Guarani-Kaiowá, threatened people (1/3)

Alexis Demoment – Translated by Pauline Veron
10 Septembre 2015



At the occasion of the “Summit of Conscience for the Climate”, Valdelice Veron, a Guarani-Kaiowá leader, came to Paris on the 21st of July to deliver a striking testimony before the Economic, Social and Environmental Council (ESEC) on the plight of her people. The campaign was called “Why do I care”. After years of struggle amid general indifference, this could mark the beginning of a real awareness of the international community on this topic. Nevertheless, the road may be long and the public opinion is far from being aware of it.


Valdenice Veron at the Summit of Conscience. Screenshot YouTube: www.youtube.com/watch?v=DbFoSdRAyBo
Valdenice Veron at the Summit of Conscience. Screenshot YouTube: www.youtube.com/watch?v=DbFoSdRAyBo
“Genocide”. The word is strong. It is used by Guarani-Kaiowás themselves, as well as by their defenders. Supported by figures, the expression seems appropriate: throughout the last decade, approximately 300 of them have been assassinated.

The massacre

Crédit: Carlos Latuff
Crédit: Carlos Latuff
Poison put in their water sources, arson, with the notbale recent example of the 22nd of June, when a child died and a whole village was destroyed, hiring of contract killers… The methods used are diverse. Why do they suffer all this? Because their “tekoha”, the land they live in, where their ancestors rest, is nothing more and nothing less than a cultivable territory for large Brazilian farmers. As the entire ecosystem, they are victims of the massive deforestation of the agro-industry and end up in overcrowded makeshifts camps in the periphery or on the roadside.

Photo free of rights
Photo free of rights
In addition to frequent murders, the daily life of Guarani-Kaiowás is still tragic. Often living in great poverty, they are especially affected by malnutrition. Approximately 80% of them depend on food vouchers from the state, often distributed in tiny amounts and with random frequencies. Thus, their life expectancy is very short: 45 years old for adults while it is 73 years old for Brazilians in general. Concerning children, their life expectancy is fourteen years lower than the one of Iraqi children, born in a war-torn country. Suicide is also far more frequent in this community than in the rest of the country. Several cases of child suicide have even been identified, while it is a very rare phenomenon around the world.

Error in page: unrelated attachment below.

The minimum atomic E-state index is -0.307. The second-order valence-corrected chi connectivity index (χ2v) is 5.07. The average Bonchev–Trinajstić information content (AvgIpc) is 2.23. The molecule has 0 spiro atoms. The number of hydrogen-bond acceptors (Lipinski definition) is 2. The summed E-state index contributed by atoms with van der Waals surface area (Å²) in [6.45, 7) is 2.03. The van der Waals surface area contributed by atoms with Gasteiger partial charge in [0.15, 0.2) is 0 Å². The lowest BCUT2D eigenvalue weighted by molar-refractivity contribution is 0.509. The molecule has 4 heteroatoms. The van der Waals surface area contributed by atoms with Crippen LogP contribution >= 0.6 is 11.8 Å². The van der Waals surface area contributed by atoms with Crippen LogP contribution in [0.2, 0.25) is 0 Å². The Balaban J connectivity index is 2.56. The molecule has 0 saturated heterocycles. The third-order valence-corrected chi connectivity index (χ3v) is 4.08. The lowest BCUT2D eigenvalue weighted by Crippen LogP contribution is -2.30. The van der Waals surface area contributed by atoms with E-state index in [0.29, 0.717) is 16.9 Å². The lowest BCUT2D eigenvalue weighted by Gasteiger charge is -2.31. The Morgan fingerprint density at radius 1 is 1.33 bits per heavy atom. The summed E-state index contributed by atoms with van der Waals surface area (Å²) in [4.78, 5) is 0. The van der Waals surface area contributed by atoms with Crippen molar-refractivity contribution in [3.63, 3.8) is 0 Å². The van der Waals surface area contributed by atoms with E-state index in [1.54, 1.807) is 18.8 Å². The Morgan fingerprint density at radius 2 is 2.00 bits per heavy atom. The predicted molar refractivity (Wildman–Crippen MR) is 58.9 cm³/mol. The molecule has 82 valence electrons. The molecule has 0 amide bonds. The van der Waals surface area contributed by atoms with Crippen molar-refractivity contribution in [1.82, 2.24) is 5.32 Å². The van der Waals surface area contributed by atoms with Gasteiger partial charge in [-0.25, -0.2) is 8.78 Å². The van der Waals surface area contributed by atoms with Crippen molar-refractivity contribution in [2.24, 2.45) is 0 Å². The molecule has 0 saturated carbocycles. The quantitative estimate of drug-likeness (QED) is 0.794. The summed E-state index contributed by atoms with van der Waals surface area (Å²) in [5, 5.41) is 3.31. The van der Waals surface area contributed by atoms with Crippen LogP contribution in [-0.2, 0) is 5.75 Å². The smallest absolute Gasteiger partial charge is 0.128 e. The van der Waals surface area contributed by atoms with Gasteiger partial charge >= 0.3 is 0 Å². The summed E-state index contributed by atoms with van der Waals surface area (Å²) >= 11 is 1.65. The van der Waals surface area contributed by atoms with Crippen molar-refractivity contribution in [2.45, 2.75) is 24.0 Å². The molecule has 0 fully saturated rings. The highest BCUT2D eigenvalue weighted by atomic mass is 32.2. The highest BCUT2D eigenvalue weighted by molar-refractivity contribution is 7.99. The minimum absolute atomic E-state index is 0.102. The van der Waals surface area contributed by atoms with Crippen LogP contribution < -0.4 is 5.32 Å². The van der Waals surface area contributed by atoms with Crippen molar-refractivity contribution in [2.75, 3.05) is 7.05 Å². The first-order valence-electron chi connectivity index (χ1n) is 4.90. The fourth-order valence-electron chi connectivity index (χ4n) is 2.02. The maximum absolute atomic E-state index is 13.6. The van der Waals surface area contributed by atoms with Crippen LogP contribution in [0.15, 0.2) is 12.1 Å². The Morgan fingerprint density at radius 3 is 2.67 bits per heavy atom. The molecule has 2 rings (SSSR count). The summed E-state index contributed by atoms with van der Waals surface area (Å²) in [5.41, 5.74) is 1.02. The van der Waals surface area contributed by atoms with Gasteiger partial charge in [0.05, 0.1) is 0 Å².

Exploited by the industry

In order to survive, most of them work in plantations or factories of the agro-industry. Their poverty situation enables their employers to make them work for very low wages and in conditions resembling modern slavery. The businesses held liable for these practices include the French multinational company Louis Dreyfus Commodities through its Brazilian branch Bioenergia. In November 2009, the group had been condemned by the law for illegal labour subcontracting and non-compliance with the labour code. 

The editorial staff attempted to reach Bioenergia, in order to know how the situation had evolved on the spot since the conviction, but the company did not communicated any answer to date. Following Valdelice Veron’s public speaking before the ESEC, the NGO Envol vert, on its website, demanded from Louis Dreyfus Commodities to “implement without further delay a Zero deforestation policy on all their raw materials”.

For their survival, Guarani-Kaiowás defend themselves particularly through legal means, fighting illegal monopolization of the land. Insisting on the fact that their revolt has always been non-violent, they also attempt to raise public awareness of their fate.  

Notez